[*]Chicken breast, 3 ounces, cooked: 218 mg

    [*]Tuna, light, canned, drained, 3 ounces: 201 mg

A more extensive list of potassium in foods http://dietgrail.com/potassium/

 

(Good news, cocoa is high in potassium!)

 

Keep digestion calm

There also seems to be a connection between palpitations and digestion problems (the vagus nerve connects the stomach and heart), so you'll want to keep your stomach calm, too. See our topics on diet, probiotics, and other ways to reduce turmoil in the gut.

Edited by Altostrata
updated and expanded

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Thanks, Alto, for ALL you do. I hope you get this resolved and are feeling better soon.

 

On somewhat related note, my low heartrate and low BP seem to have stabilized (without treatment) since last year when I was hospitalized for cardiac monitoring. Running around 120/80 and 60-70bpm now. Hopefully, typical autonomic dysfunction from tapering Pristiq too rapidly.

 

B

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Thanks, Barb. Good to hear your HR and BP are a lot more normal now. I was worried for you.

 

Yes, the autonomic nervous system tends to heal, if we let it.

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About two months after fluoxetine cold turkey I started having frequent palpitations. Went to a cardiologist who diagnosed atrial fibrillation (a-fib). This can cause stroke, I was told. I am now taking metoprolol (a beta blocker), which is very helpful. Both FP and cardiologist thought I was nuts when I suggested this might have something to do with Prozac w/drawal. Don't know who's right, but you all can consider this a report. Apparently others have had irregular heart beat following AD cessation. Mine last from between 1 hr and 2 days, so can be pretty scary.

 

I should add that I've had very occasional palpitations for decades and that my dad had a-fib for the last 20 years of his life.

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Palpitations are a recognized withdrawal symptom.

 

It's important to taper slowly enough to avoid this. Doctors tend to brush them off as trivial, but they're a sign of nervous system distress.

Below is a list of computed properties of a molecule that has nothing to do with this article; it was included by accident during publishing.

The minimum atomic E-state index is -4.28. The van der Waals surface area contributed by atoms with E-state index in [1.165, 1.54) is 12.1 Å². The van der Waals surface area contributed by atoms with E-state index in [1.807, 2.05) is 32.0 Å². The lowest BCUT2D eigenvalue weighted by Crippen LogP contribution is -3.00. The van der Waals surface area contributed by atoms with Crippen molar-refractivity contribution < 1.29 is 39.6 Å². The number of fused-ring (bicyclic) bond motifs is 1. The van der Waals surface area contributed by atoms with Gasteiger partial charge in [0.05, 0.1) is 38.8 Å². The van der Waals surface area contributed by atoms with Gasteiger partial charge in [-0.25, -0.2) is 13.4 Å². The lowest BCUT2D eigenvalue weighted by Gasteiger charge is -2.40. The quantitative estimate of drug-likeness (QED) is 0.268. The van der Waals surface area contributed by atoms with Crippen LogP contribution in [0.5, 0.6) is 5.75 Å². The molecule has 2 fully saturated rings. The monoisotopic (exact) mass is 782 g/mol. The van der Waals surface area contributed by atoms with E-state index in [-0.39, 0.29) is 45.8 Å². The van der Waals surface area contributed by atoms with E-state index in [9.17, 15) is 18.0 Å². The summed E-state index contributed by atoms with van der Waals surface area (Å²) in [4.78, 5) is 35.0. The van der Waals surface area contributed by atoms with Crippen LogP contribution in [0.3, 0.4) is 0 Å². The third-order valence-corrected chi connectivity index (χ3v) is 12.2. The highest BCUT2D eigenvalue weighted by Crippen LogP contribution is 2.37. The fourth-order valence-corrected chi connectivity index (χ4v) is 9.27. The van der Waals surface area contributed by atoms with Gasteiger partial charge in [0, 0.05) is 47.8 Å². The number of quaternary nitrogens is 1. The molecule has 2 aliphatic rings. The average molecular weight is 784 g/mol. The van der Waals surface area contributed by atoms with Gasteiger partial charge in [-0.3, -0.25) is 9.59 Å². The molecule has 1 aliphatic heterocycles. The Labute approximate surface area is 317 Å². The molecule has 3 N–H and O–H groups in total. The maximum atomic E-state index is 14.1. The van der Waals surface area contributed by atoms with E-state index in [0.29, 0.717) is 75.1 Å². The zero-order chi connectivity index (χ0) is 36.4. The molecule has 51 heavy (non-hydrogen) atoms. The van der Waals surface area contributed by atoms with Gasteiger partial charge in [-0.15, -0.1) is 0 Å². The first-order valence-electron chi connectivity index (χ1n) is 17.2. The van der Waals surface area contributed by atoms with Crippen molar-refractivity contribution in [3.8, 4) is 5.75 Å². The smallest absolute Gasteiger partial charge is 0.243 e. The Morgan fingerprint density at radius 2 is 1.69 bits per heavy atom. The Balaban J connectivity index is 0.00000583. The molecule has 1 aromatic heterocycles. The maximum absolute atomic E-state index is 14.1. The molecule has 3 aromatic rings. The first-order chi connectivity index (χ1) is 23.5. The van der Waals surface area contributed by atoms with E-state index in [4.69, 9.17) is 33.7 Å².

A magnesium-based drink might help, see http://survivingantidepressants.org/index.php?/topic/1300-magnesium-natures-calcium-channel-blocker/?p=53698

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Hello, I am new to this site and feel a little weird posting a reply but I feel it might be important after reading these posts about heart irregularities. I was on Effexor Cr ( i think it was called cr.) for a year or so (have a hard time remembering my history.) before I was switched to cymbalta. I just realized that is not in my signature. I was in the hospital for something that had nothing to do with my heart and they did an ekg which came back abnormal. They call it Left bundle branch block. I was referred to a heart doctor who tested me and said that i did have that and he didn't know why. Apparently it's not too serious because it is on the left side. It has something to do with the timing is off in the beating of your heart. I asked my psychiatrist if it could be caused by any of the drugs I am on and he said no. Also I asked the heart doctor and he said no.  Out of curiosity I asked the pharmacist for the drug sheet that is supposed to come with each prescription but never does. The one from the manufacturer. Lo and behold under cardiac side effects it says under rare side effects- Left Bundle branch block! hmmm. why did none of the doctors know that effexor could cause this? I am not on effexor anymore but have not been back to the heart doctor to see if I still have this L B B B. I will go back and find out now and if anyone wants to know I will report back. Dazygirl

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Can you feel arrhythmias?